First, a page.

Ati
Inati
Native toPhilippines
RegionPanay
EthnicityAti people
Native speakers
(1,500 cited 1980)[1]
Language codes
ISO 639-3atk
Glottologatii1237
ELPAti (Philippines)

Ati (Inati), or Binisaya nga Inati, is an Austronesian language of the island of Panay in the Philippines. The variety spoken in northern Panay is also called Sogodnin.[2] The Ati people also speak Kinaray-a and Hiligaynon.

Classification

Pennoyer (1987) and Reid (2013) consider Inati to be an isolate within the Philippine languages. It differs markedly from the Visayan languages and has many features not found in the Central Philippine languages.

Inati shows some unique sound changes.[3]

Distribution and dialects

Lobel (2013:75) lists the following Ati communities in the Philippines, with populations given in parentheses:

Baruah (2000) lists the following locations:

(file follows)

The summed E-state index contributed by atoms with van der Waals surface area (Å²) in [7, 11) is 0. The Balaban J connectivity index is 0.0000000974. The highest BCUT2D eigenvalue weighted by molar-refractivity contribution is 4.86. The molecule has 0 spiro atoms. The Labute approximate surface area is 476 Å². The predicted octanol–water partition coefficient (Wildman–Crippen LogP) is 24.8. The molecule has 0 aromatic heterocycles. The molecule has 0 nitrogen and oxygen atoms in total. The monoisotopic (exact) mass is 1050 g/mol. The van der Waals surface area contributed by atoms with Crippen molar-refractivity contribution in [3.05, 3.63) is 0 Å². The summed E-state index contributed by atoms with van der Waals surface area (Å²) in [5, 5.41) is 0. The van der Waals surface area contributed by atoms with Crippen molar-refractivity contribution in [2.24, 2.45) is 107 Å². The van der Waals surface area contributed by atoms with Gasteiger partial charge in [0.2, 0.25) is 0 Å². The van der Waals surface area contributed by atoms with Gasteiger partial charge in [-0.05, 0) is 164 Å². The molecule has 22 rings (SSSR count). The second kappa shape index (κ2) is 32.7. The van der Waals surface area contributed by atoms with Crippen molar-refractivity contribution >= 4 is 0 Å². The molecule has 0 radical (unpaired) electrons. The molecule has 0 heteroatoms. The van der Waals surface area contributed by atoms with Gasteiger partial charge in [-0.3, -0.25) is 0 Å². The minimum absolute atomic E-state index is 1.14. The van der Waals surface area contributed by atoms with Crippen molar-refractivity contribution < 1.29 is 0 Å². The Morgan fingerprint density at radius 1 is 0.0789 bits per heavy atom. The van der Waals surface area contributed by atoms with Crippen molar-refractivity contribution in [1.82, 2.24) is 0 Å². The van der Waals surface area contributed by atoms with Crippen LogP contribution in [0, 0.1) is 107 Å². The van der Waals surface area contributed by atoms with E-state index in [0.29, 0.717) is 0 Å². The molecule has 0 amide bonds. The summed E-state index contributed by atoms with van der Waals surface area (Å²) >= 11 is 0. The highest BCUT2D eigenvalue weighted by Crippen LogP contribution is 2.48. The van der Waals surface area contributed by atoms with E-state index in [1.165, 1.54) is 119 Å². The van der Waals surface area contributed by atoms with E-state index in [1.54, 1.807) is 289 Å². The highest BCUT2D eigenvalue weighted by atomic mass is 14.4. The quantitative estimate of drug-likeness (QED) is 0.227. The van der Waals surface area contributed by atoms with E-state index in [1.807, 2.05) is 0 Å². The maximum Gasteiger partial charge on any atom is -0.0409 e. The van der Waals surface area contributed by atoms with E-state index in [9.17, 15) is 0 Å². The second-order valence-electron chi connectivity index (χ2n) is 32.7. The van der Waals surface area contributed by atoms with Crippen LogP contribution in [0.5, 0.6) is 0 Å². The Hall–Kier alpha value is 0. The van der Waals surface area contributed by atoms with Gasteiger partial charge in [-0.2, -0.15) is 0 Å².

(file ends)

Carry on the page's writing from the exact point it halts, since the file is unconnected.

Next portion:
Pennoyer (1987) reports that Sogodnin is spoken by a few remaining speakers in Cogon, Malay (whose ancestors had moved from interior Sabang to Bakirohan to Cogon), and on Carabao and Boracay islands.

Ethnologue reports two dialects for Ati:[4]

Malay (not to be confused with Malay, Malaysia.) and Barotac Viejo Nagpana. Ethnologue states that Barotac Viejo Nagpana is the prestige dialect.[4]

References

  1. ^ Ati at Ethnologue (18th ed., 2015) (subscription required)
  2. ^ Pennoyer (1987)
  3. ^ Reid (2013)
  4. ^ a b Ati at Ethnologue.

Works cited

  • Baruah, Karabi (2000). "A Forgotten People: The Ati Community of Aklan". Philippine Quarterly of Culture and Society. 28 (3): 301–316. JSTOR 29792465.
  • Lobel, Jason William (2013). Philippine and North Bornean Languages: Issues in Description, Subgrouping, and Reconstruction (PDF) (Ph.D. thesis). University of Hawai'i at Manoa. hdl:10125/101972.
  • Reid, Lawrence (2013). "Who Are the Philippine Negritos? Evidence from Language". Human Biology. 85 (1). Article 15. doi:10.3378/027.085.0316. PMID 24297232. S2CID 8341240.
  • Pennoyer, Douglas F. (1987). "Inati: the Hidden Negrito Language of Panay, Philippines" (PDF). Philippine Journal of Linguistics. 18/19: 1–36.
Additional resources